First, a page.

It is hard to put into words the joy I saw on the kids' faces as they ran around and played. So many hugs, so many laughs, so much dancing!

I can still remember the smile of one 5-year-old little girl. She did not have her legs and was missing half of her arm, but she had a smile so wide that you could see all of her missing teeth! When I first met her she was in a motorized wheelchair. I thought to myself, “I wonder how much she will be able to do and experience at this field day.” She could watch the other kids running around, but would she still have fun? A few minutes later I turned back and she was out of her wheelchair laughing her head off in the bounce house. She used her abs to explode herself into the air. She participated in EVERY station, from bowling to the obstacle course and even jump rope. The whole time she was laughing, smiling, yelling and thanking me for all the fun she was having. I will never forget that little girl.

Lutzie 43 - Second Annual Adapted PE Elementary Field Day-13

I know the purpose of serving others is not to make your own self feel good, but I can’t help but smile and find so much goodness in our field days. At each of our three field days, I have walked up to the top of the football stadium seats and simply watched. I listen, I soak it all in, and honestly, I tear up. I have come to realize that not only are these adapted PE students amazing, but so are their teachers. They radiate patience, kindness, service and a passion for the kids. I am so thankful for being a small part of these kids’ lives. While we set these field days up to impact these kids, they have impacted my life more than I could ever imagine.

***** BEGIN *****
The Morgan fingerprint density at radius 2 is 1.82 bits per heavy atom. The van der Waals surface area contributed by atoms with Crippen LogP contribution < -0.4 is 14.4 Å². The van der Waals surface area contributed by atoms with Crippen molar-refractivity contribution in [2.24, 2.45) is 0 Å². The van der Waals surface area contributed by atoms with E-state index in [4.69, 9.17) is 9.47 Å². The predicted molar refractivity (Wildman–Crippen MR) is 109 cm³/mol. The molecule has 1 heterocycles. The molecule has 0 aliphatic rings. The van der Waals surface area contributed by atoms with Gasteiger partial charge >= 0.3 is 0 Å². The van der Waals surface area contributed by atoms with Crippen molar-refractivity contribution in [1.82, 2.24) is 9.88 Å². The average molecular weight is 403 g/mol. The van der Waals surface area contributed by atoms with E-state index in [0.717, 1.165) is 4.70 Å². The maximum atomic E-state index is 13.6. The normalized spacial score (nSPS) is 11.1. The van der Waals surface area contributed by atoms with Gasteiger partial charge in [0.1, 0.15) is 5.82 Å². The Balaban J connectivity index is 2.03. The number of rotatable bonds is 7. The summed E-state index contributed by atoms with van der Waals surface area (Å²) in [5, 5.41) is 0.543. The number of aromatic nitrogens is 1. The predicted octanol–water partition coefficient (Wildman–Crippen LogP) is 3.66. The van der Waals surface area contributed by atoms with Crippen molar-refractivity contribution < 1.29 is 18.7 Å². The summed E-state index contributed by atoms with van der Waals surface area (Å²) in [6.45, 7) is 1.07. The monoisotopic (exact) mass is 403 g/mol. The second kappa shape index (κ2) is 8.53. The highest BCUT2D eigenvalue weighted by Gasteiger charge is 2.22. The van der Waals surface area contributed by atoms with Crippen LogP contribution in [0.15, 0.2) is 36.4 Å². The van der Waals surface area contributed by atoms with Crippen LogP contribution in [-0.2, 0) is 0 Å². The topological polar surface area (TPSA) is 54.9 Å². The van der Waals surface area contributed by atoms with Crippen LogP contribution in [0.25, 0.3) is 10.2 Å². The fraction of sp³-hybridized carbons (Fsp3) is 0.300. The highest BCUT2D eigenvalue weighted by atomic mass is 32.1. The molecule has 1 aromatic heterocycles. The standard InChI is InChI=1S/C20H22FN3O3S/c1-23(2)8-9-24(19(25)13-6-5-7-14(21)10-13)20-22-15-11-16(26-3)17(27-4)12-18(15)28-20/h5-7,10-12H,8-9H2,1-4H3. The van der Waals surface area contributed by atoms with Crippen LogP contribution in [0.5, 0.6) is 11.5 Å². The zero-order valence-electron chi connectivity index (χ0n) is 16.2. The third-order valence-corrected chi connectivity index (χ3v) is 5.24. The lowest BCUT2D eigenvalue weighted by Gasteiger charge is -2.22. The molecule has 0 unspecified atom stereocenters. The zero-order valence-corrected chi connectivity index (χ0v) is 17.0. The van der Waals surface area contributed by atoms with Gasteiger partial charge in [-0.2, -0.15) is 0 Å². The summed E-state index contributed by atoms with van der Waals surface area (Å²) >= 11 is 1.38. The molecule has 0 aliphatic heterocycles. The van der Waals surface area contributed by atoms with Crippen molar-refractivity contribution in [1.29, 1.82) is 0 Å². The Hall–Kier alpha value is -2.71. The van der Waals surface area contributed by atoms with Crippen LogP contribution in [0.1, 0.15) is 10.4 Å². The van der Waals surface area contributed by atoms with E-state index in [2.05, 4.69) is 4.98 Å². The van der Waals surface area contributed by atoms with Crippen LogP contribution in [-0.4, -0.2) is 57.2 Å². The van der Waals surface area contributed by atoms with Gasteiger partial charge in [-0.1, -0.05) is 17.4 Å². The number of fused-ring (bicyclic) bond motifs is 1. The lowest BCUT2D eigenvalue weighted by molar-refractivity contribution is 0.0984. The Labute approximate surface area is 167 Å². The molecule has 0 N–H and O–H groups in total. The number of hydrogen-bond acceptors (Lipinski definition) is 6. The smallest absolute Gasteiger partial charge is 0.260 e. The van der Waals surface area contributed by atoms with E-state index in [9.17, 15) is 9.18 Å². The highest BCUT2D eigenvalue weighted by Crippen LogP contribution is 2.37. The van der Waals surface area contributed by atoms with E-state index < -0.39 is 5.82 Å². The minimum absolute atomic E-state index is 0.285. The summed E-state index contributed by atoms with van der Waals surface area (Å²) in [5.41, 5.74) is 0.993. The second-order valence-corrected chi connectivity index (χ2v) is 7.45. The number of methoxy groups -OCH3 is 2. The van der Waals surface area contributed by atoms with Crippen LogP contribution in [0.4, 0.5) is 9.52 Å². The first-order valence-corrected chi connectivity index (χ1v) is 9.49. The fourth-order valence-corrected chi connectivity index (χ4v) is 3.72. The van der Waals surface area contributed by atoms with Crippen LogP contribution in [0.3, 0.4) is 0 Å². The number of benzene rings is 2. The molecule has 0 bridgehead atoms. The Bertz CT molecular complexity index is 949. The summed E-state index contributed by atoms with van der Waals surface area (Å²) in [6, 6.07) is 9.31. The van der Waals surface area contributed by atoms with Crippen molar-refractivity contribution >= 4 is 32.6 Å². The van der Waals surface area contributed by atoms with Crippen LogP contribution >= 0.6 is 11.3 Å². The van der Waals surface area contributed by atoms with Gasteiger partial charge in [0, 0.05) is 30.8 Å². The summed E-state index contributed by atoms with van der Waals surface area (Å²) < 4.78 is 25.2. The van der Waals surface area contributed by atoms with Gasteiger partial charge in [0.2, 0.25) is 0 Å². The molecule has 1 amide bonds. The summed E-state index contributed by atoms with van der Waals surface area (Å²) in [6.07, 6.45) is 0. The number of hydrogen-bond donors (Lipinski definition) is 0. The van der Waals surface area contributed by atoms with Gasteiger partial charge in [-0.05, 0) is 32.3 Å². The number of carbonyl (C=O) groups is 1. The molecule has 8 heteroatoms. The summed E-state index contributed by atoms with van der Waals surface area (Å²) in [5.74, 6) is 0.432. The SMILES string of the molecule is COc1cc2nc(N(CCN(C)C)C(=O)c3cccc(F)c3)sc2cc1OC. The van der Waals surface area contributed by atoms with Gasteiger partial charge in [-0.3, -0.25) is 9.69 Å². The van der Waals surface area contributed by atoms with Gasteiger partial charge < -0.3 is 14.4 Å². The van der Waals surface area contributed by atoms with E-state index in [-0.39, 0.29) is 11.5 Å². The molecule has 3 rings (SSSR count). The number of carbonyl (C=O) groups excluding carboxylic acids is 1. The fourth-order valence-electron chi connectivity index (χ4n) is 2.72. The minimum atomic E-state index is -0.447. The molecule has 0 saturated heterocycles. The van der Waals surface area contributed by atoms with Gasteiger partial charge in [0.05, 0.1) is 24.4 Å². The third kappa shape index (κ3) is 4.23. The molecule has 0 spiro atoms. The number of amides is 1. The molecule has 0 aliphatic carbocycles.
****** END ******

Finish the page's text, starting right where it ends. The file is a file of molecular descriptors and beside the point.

Lutzie 43 - Second Annual Adapted PE Elementary Field Day-9

Our field days are one of those moments where we bring to life the saying on the Lutzie 43 Foundation wristbands, and what I believe Philip’s life and legacy is all about - “I know God is working so I smile.”

 

-Ann Lutzenkirchen 

 

Check out a video recap here: 2017 Lutzie 43 Foundation Adapted PE Elementary Field Day from Knight Eady on Vimeo.

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Welcome to the Lutzie 43 Blog

Tuesday, April 11, 2017

The purpose of the Lutzie 43 Blog is to bring you content that encourages you, teaches you, and inspires you. We want to remember Philip’s Legacy by celebrating those who exemplify the characteristics found in the “43 Lessons to Legacy” curriculum.  It is a platform for family, friends and followers of the foundation to share their stories of success, failures, trials, hope and most importantly, faith.

The blog will highlight Mike’s travels and where he has felt the impact of Philip’s legacy through his talks throughout the country. It will provide a way for students, parents and athletes to share their personal testimonials and how the foundation has left an impression on their minds and hearts.

The Lutzie 43 Blog is a space that will feature posts written by board members, sponsors and scholarship winners. It will give you a behind the scenes look at all our fundraising events like the Lutzie 43 Invitational and annual road race at Lutzie Field.  

When people tell their stories, we can learn and grow together. We are so excited for the launch of the Lutzie 43 Blog to share more about the ways we are committed to our mission of character building and giving back. We are overwhelmed by the love, support and impact Lutzie 43 has had since we lost Philip, and are thrilled for what is to come.